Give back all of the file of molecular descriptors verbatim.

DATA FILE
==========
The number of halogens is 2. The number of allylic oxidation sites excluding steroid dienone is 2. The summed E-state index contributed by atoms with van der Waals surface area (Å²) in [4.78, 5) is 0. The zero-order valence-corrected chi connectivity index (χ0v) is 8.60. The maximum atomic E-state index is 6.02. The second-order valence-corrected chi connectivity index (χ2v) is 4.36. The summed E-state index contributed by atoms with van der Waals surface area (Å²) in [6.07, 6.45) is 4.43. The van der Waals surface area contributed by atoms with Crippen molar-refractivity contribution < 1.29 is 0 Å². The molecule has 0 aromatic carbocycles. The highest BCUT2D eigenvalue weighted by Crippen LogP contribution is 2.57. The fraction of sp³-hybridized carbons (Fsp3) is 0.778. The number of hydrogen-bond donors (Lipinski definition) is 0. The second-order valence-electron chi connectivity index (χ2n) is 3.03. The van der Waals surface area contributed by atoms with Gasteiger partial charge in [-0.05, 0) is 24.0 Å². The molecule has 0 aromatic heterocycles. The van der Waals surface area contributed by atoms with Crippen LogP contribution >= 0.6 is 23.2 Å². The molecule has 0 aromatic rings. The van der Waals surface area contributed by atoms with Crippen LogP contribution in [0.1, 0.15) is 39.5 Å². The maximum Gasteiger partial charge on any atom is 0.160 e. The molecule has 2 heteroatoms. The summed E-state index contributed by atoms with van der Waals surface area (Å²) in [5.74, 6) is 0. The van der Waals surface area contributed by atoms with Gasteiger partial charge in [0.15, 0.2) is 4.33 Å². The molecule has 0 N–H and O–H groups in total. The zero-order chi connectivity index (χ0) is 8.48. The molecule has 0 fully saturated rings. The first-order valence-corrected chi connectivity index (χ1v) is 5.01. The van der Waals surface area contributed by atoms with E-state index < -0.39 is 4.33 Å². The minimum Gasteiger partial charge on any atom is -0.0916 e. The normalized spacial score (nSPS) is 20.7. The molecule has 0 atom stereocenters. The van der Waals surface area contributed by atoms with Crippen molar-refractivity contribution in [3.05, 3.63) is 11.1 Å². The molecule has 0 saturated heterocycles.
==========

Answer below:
The number of halogens is 2. The number of allylic oxidation sites excluding steroid dienone is 2. The summed E-state index contributed by atoms with van der Waals surface area (Å²) in [4.78, 5) is 0. The zero-order valence-corrected chi connectivity index (χ0v) is 8.60. The maximum atomic E-state index is 6.02. The second-order valence-corrected chi connectivity index (χ2v) is 4.36. The summed E-state index contributed by atoms with van der Waals surface area (Å²) in [6.07, 6.45) is 4.43. The van der Waals surface area contributed by atoms with Crippen molar-refractivity contribution < 1.29 is 0 Å². The molecule has 0 aromatic carbocycles. The highest BCUT2D eigenvalue weighted by Crippen LogP contribution is 2.57. The fraction of sp³-hybridized carbons (Fsp3) is 0.778. The number of hydrogen-bond donors (Lipinski definition) is 0. The second-order valence-electron chi connectivity index (χ2n) is 3.03. The van der Waals surface area contributed by atoms with Gasteiger partial charge in [-0.05, 0) is 24.0 Å². The molecule has 0 aromatic heterocycles. The van der Waals surface area contributed by atoms with Crippen LogP contribution >= 0.6 is 23.2 Å². The molecule has 0 aromatic rings. The van der Waals surface area contributed by atoms with Crippen LogP contribution in [0.1, 0.15) is 39.5 Å². The maximum Gasteiger partial charge on any atom is 0.160 e. The molecule has 2 heteroatoms. The summed E-state index contributed by atoms with van der Waals surface area (Å²) in [5.74, 6) is 0. The van der Waals surface area contributed by atoms with Gasteiger partial charge in [0.15, 0.2) is 4.33 Å². The molecule has 0 N–H and O–H groups in total. The zero-order chi connectivity index (χ0) is 8.48. The molecule has 0 fully saturated rings. The first-order valence-corrected chi connectivity index (χ1v) is 5.01. The van der Waals surface area contributed by atoms with E-state index < -0.39 is 4.33 Å². The minimum Gasteiger partial charge on any atom is -0.0916 e. The normalized spacial score (nSPS) is 20.7. The molecule has 0 atom stereocenters. The van der Waals surface area contributed by atoms with Crippen molar-refractivity contribution in [3.05, 3.63) is 11.1 Å². The molecule has 0 saturated heterocycles.